Should cats be kept in at night?

Cats Protection recommends that you keep your cats in at night.  
The main reasons for this:
1. Increased risk of road traffic injuries/fatalities at night

Cats are natural hunters, making them more active at night time, and some studies show that more road traffic injuries happen at night.  According to studies by Pet Insurance companies, the findings were that approximately 78% of all road traffic accidents involving cats happen at night. It is not just busy roads that can cause cats to be injured or killed, but also quiet country roads that only have a few cars passing through which can catch a cat off guard. Therefore, we recommend keeping your cat indoors at night to protect them from the hazards of the roads. A reflective or fluorescent quick-release collar may help get them seen, particularly in the winter months when it gets dark earlier. However, collars themselves are not without risk, so ensure it fits properly on a regular basis. Two fingers should fit snugly between the collar and the cat’s neck and it should have a quick-release fitting to prevent your cat becoming ensnared or getting their leg trapped.
2. Risk of harm from other animals and humans
Cats can be injured through contact with other animals, such as other cats and wild animals.  There have also been numerous reportings of cats being killed by humans (many in the London area and recently in Welwyn Garden City - story here).  Keeping your cat in at night will help keep your cat safe.

If you decide to keep your cat in at night, you need to ensure that your cat's needs are met indoors:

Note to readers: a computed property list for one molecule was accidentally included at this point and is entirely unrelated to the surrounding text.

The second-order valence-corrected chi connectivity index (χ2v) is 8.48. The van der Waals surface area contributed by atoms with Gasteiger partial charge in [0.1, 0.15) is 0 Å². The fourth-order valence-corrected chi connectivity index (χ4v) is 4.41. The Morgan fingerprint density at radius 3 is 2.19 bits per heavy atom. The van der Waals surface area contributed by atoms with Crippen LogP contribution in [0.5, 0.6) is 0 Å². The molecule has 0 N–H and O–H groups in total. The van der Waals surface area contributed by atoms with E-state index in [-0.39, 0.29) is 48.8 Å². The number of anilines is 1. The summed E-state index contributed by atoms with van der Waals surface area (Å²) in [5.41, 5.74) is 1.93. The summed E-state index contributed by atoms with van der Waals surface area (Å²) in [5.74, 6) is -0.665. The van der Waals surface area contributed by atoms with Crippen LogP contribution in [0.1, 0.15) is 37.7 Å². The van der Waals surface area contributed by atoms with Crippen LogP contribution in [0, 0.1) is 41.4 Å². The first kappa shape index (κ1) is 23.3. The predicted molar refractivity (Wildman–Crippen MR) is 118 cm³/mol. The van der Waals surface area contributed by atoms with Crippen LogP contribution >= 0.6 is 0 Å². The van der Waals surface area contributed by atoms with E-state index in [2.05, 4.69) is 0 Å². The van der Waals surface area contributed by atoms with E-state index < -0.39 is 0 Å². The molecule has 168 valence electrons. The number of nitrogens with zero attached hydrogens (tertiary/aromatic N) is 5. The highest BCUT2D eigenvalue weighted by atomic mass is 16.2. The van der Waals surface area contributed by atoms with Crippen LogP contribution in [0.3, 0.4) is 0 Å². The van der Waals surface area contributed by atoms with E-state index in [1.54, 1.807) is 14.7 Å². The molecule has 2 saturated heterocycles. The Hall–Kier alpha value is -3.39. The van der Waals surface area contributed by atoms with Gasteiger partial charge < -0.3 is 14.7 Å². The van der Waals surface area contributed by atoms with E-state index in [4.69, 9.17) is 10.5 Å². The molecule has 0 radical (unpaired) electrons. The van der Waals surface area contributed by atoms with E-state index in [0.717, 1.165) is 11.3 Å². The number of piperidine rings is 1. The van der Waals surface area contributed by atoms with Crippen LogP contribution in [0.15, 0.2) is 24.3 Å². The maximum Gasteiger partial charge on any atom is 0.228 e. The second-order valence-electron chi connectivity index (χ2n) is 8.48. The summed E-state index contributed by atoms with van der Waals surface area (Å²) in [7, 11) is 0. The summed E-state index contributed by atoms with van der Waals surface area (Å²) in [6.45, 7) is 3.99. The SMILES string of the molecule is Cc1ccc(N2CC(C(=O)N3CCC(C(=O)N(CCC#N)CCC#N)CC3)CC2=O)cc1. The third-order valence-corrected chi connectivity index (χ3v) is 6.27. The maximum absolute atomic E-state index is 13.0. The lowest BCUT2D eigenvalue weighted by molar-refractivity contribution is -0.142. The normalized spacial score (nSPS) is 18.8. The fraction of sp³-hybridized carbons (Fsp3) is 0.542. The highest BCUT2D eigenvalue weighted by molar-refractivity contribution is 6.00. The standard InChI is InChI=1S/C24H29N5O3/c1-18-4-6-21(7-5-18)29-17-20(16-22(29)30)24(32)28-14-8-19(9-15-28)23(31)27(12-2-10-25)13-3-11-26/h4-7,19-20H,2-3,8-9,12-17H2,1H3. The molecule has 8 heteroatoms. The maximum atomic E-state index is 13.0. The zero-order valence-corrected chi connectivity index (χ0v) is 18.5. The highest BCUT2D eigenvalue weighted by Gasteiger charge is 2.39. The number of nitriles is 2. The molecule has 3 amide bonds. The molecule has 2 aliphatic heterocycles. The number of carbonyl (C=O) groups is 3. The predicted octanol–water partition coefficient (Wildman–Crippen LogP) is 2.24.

If your cat is used to being active at night, it can become restless and stressed when kept in. If it is necessary to keep them indoors, an indoor environment should provide them with plenty of things to do - from toys and climbing frames to puzzle feeders.  Also, ensure they have access to a litter tray and water (not near to each other) when kept indoors overnight.

Cats are natural hunters and any time spent not doing this needs to be filled up with both exercise and mental stimulation - the best way to use up your cat's energy is to play with him.

There are lots of toys available in pet shops, or alternatively you can make your own. Ping pong balls, string, empty egg boxes with treats or some of their dry food allowance, and old plastic bottles make great items for playing with, as cats are mainly attracted to anything novelty or with movement. Change toys regularly to keep things interesting and provide catnip toys for catnip-loving felines.

It's no surprise that cats like to climb and hide inside things, so providing shelves, climbing frames and boxes are sure to keep them entertained. Cats also like scratching, so its a good idea to get a scratching post, in case he begins to use your sofa!
You may also wants to consider a 'catio' - a cat enclosure for your garden that is linked to the cat flap.  Here is an example of a very lovely catio - Google it for a variety of design ideas! Image result for catio
If your cat is used to being outdoors at night and you want to start keeping him in, you may find he becomes restless, but your cat will soon get used to the new routine (as long as you meet the cat's needs as detailed above).
Please note: A cat should never be locked out all night. Also, ensure that cats have access to shelter in the day time, either providing a kennel or access to a shed. Even simpler would be to put in a microchip cat flap which only lets cats in that have their chips programmed into the cat flap register.